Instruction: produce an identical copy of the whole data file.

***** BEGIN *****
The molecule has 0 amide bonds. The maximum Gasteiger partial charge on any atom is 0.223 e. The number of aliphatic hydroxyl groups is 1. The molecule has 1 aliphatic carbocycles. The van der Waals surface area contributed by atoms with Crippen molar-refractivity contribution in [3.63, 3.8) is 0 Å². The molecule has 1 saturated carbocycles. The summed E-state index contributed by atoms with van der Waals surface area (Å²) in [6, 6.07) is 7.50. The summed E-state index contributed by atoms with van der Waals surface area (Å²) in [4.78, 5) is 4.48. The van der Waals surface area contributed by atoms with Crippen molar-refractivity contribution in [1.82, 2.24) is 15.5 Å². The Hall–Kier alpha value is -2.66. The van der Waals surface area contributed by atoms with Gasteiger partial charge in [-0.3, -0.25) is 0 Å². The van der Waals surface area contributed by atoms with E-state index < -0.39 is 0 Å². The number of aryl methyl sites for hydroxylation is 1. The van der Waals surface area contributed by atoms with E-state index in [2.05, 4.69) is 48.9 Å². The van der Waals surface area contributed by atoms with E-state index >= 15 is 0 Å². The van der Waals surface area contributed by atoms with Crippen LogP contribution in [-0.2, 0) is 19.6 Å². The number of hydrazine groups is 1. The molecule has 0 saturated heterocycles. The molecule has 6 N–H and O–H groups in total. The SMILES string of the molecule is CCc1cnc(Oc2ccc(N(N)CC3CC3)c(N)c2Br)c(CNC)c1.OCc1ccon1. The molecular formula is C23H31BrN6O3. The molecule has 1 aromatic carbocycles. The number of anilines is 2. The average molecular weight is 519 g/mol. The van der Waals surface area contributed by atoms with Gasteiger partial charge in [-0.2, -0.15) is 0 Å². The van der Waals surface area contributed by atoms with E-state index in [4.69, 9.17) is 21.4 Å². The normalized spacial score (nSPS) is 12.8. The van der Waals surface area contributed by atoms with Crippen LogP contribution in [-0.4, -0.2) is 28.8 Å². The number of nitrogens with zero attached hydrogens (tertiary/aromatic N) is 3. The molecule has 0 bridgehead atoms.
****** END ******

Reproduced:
The molecule has 0 amide bonds. The maximum Gasteiger partial charge on any atom is 0.223 e. The number of aliphatic hydroxyl groups is 1. The molecule has 1 aliphatic carbocycles. The van der Waals surface area contributed by atoms with Crippen molar-refractivity contribution in [3.63, 3.8) is 0 Å². The molecule has 1 saturated carbocycles. The summed E-state index contributed by atoms with van der Waals surface area (Å²) in [6, 6.07) is 7.50. The summed E-state index contributed by atoms with van der Waals surface area (Å²) in [4.78, 5) is 4.48. The van der Waals surface area contributed by atoms with Crippen molar-refractivity contribution in [1.82, 2.24) is 15.5 Å². The Hall–Kier alpha value is -2.66. The van der Waals surface area contributed by atoms with Gasteiger partial charge in [-0.3, -0.25) is 0 Å². The van der Waals surface area contributed by atoms with E-state index < -0.39 is 0 Å². The number of aryl methyl sites for hydroxylation is 1. The van der Waals surface area contributed by atoms with E-state index in [2.05, 4.69) is 48.9 Å². The van der Waals surface area contributed by atoms with E-state index >= 15 is 0 Å². The van der Waals surface area contributed by atoms with Crippen LogP contribution in [-0.2, 0) is 19.6 Å². The number of hydrazine groups is 1. The molecule has 0 saturated heterocycles. The molecule has 6 N–H and O–H groups in total. The SMILES string of the molecule is CCc1cnc(Oc2ccc(N(N)CC3CC3)c(N)c2Br)c(CNC)c1.OCc1ccon1. The molecular formula is C23H31BrN6O3. The molecule has 1 aromatic carbocycles. The number of anilines is 2. The average molecular weight is 519 g/mol. The van der Waals surface area contributed by atoms with Gasteiger partial charge in [-0.2, -0.15) is 0 Å². The van der Waals surface area contributed by atoms with E-state index in [4.69, 9.17) is 21.4 Å². The normalized spacial score (nSPS) is 12.8. The van der Waals surface area contributed by atoms with Crippen LogP contribution in [-0.4, -0.2) is 28.8 Å². The number of nitrogens with zero attached hydrogens (tertiary/aromatic N) is 3. The molecule has 0 bridgehead atoms.